Careers: Careers in councils

Local government is the first step for many new entrants to planning.

Working for a district, borough or county council offers a diverse workload and plenty of opportunities for promotion.

The sector has been revitalised by reforms that have speeded up decision-making and injected new resources, confidence and dynamism into town and county halls. The current emphasis on consulting the public on decisions that affect their lives has given planning departments a higher profile within local authorities and in the public eye.

The government sees planners as having a lead role in shaping places, and that means working closely with councillors, developers, the public and other professionals. "We all have an impact on the natural and built environment and the quality of people's lives," says Paul Watson, director of development and regeneration at Solihull Metropolitan Borough Council.

Many planners are involved in drawing up plans and policies covering either the whole council area or smaller patches of territory where rapid growth or gradual decline need to be tackled. Duties include research on local needs, drawing up options and negotiating to secure agreement on a preferred course of action.

Development control is the other mainstay of local government planning. All planning applications, whether they involve house extensions or major commercial developments, have to be assessed against national and local policies and their effect on neighbourhoods. Design, flood risk, transport impact, noise and air quality are some of the issues that have to be taken on board.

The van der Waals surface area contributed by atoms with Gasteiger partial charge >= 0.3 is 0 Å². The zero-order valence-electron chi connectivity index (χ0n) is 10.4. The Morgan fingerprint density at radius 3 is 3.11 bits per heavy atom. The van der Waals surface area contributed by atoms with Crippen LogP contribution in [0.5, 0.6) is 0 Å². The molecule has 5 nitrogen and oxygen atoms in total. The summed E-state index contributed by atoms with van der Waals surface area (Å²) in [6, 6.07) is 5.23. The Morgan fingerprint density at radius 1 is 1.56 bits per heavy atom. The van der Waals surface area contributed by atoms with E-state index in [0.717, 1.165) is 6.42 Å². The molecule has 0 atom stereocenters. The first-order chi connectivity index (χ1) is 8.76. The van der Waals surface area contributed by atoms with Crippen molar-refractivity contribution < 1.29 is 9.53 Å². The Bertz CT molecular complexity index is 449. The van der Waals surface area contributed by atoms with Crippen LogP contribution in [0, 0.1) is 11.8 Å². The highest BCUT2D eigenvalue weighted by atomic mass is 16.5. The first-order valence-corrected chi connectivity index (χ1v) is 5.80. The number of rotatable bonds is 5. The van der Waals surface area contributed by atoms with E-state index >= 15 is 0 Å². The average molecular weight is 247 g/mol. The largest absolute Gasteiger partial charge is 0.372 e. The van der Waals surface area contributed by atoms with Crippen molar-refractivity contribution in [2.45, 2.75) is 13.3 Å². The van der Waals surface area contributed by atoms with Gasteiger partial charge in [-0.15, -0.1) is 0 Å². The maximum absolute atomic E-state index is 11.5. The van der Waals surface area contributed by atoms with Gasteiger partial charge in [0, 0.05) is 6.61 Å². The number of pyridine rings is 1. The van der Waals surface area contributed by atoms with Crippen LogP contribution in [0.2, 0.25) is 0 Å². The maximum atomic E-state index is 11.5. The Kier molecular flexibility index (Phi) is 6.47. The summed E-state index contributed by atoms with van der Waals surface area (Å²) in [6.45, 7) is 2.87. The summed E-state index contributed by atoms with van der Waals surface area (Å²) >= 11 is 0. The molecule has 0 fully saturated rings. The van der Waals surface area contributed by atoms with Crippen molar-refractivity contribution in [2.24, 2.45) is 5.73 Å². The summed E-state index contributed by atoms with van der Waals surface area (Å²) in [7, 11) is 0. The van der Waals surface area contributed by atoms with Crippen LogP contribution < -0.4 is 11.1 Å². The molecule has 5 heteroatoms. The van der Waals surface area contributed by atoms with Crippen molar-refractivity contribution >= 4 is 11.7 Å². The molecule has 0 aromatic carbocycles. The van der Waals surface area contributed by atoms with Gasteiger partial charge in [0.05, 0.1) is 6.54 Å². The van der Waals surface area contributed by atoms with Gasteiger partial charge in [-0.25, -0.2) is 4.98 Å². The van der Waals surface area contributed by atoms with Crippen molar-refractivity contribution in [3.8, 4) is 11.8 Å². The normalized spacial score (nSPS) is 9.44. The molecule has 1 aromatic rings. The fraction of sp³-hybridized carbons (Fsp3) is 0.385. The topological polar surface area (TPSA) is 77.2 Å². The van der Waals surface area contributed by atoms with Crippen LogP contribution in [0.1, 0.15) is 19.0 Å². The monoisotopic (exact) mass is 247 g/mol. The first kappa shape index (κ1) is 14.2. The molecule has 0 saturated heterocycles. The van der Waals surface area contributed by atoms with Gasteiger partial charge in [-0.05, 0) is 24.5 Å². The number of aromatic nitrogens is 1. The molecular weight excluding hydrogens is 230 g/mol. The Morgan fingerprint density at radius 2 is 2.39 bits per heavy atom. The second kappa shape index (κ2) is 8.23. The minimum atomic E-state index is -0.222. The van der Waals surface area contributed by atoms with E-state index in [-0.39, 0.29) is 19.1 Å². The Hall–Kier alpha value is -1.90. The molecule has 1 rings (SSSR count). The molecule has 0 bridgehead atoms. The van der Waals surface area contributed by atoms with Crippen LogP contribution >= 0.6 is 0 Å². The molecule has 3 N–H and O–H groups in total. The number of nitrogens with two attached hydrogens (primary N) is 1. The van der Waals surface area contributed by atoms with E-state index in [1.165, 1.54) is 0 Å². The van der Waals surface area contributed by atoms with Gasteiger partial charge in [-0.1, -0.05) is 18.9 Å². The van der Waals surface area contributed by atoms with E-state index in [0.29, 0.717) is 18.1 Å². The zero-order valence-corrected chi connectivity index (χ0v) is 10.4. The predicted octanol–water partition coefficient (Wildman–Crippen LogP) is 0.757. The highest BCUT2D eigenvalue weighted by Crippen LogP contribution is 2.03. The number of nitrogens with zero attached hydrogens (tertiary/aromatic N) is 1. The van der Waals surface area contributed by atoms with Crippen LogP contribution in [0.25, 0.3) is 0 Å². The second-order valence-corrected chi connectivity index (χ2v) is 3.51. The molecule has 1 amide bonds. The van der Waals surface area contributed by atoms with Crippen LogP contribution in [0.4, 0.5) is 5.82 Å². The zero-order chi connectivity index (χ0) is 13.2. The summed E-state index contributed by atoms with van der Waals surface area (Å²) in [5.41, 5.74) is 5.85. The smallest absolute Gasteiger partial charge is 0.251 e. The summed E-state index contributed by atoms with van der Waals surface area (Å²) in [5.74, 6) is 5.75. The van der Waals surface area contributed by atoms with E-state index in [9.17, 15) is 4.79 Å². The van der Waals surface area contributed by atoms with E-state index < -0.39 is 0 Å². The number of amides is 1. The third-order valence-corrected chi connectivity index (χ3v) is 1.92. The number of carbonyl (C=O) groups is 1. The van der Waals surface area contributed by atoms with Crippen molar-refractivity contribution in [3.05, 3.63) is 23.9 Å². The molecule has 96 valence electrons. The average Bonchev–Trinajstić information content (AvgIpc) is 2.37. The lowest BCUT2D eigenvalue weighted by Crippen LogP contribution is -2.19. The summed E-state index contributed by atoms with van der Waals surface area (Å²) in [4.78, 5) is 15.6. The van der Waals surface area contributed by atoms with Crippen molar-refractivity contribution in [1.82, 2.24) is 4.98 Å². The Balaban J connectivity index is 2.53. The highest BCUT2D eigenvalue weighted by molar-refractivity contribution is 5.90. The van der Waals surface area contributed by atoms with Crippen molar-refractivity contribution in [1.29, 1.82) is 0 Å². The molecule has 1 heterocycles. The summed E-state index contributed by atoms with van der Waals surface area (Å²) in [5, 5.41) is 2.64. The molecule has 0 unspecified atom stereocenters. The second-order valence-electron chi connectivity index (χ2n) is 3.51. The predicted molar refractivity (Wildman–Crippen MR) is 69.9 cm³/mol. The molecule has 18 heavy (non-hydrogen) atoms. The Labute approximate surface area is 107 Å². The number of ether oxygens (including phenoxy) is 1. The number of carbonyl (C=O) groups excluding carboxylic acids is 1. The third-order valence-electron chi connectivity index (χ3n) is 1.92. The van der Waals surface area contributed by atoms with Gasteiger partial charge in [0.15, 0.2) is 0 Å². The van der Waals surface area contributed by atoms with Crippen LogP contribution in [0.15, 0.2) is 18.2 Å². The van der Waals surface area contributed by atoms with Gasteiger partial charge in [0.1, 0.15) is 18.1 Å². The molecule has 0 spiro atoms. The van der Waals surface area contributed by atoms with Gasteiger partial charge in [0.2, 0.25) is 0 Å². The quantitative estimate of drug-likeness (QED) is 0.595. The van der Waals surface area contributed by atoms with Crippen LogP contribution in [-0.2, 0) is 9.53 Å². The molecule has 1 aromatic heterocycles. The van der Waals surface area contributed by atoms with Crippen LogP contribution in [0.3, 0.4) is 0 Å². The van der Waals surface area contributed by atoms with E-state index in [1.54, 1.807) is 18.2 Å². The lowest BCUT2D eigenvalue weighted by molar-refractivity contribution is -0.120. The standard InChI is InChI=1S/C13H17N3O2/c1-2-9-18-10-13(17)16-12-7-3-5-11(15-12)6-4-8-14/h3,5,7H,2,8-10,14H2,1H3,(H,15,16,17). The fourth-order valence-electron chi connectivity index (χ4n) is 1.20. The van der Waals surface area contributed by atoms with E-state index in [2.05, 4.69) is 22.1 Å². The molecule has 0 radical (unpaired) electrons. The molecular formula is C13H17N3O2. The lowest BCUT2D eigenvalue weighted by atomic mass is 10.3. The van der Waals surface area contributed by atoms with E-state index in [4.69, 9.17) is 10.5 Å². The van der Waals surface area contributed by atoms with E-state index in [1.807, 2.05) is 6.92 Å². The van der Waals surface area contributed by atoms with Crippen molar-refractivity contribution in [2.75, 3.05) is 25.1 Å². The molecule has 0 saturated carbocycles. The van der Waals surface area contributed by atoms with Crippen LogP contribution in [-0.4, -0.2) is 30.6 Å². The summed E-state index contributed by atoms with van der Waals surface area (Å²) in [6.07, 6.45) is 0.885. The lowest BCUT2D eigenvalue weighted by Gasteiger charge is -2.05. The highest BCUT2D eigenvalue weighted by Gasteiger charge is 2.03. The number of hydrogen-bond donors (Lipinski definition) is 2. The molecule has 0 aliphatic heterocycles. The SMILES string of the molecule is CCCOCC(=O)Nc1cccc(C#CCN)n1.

Enforcement is the sharp end of development control where staff ensure that schemes are built to approved plans and policies. The job needs tact, diplomacy and the ability to talk through solutions, leaving legal action if all else fails.

Outside these main areas, there are plenty of specialist niches. Some planners put together plans and packages to renew rundown parts of towns and cities. Conservation officers make sure that historic buildings are protected.

Within five years you could be leading a team of junior planners and technical staff fielding development proposals across part of a district or dealing with a particular aspect of planning policy. A number of planners have risen to the heights of chief executive, overseeing every aspect of the operation of their authority.

PROFILE

ANDREW TAYLOR

Development control team leader, Tunbridge Wells Borough Council

MA in Town Planning, University of Westminster

- What attracted you to planning?

The idea of helping to protect the countryside and our built heritage.

- What are your main duties?

Day-to-day management of three teams dealing with all applications in the borough.

- What do you enjoy about your job?

Seeing developments built and knowing that I have made a difference to them.

- What has been your career highlight?

Dealing with plans for the Brands Hatch racing circuit and the new Tunbridge Wells Hospital.


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